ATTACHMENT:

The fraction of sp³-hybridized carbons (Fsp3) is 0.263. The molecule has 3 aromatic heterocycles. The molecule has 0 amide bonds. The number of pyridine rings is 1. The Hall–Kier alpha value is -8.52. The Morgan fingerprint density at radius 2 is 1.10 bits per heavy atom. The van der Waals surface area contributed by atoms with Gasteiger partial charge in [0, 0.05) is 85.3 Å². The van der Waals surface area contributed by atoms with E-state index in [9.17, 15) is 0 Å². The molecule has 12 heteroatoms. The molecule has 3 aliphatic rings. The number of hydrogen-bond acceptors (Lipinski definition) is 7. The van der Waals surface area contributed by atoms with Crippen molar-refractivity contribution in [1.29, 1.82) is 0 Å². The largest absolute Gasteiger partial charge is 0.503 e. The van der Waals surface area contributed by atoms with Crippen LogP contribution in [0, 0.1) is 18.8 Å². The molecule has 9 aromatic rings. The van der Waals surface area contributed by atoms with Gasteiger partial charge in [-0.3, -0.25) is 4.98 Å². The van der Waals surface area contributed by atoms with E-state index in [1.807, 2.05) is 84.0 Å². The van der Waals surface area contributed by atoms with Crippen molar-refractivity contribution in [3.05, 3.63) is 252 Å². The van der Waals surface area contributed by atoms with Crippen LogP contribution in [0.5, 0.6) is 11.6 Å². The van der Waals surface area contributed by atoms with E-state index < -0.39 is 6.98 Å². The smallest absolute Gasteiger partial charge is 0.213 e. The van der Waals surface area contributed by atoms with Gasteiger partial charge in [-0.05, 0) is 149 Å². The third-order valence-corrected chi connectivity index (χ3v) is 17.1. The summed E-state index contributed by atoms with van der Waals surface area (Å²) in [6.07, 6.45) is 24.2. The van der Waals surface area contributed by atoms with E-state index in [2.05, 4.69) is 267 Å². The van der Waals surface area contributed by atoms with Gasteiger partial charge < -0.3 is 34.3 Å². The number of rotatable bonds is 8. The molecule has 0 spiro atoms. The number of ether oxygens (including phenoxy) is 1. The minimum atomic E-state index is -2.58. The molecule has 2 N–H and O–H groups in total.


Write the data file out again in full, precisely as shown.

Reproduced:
The fraction of sp³-hybridized carbons (Fsp3) is 0.263. The molecule has 3 aromatic heterocycles. The molecule has 0 amide bonds. The number of pyridine rings is 1. The Hall–Kier alpha value is -8.52. The Morgan fingerprint density at radius 2 is 1.10 bits per heavy atom. The van der Waals surface area contributed by atoms with Gasteiger partial charge in [0, 0.05) is 85.3 Å². The van der Waals surface area contributed by atoms with E-state index in [9.17, 15) is 0 Å². The molecule has 12 heteroatoms. The molecule has 3 aliphatic rings. The number of hydrogen-bond acceptors (Lipinski definition) is 7. The van der Waals surface area contributed by atoms with Crippen molar-refractivity contribution in [1.29, 1.82) is 0 Å². The largest absolute Gasteiger partial charge is 0.503 e. The van der Waals surface area contributed by atoms with Crippen LogP contribution in [0, 0.1) is 18.8 Å². The molecule has 9 aromatic rings. The van der Waals surface area contributed by atoms with Gasteiger partial charge in [-0.3, -0.25) is 4.98 Å². The van der Waals surface area contributed by atoms with E-state index in [1.807, 2.05) is 84.0 Å². The van der Waals surface area contributed by atoms with Crippen molar-refractivity contribution in [3.05, 3.63) is 252 Å². The van der Waals surface area contributed by atoms with Crippen LogP contribution in [0.5, 0.6) is 11.6 Å². The van der Waals surface area contributed by atoms with E-state index < -0.39 is 6.98 Å². The smallest absolute Gasteiger partial charge is 0.213 e. The van der Waals surface area contributed by atoms with Gasteiger partial charge in [-0.05, 0) is 149 Å². The third-order valence-corrected chi connectivity index (χ3v) is 17.1. The summed E-state index contributed by atoms with van der Waals surface area (Å²) in [6.07, 6.45) is 24.2. The van der Waals surface area contributed by atoms with E-state index in [2.05, 4.69) is 267 Å². The van der Waals surface area contributed by atoms with Gasteiger partial charge < -0.3 is 34.3 Å². The number of rotatable bonds is 8. The molecule has 0 spiro atoms. The number of ether oxygens (including phenoxy) is 1. The minimum atomic E-state index is -2.58. The molecule has 2 N–H and O–H groups in total.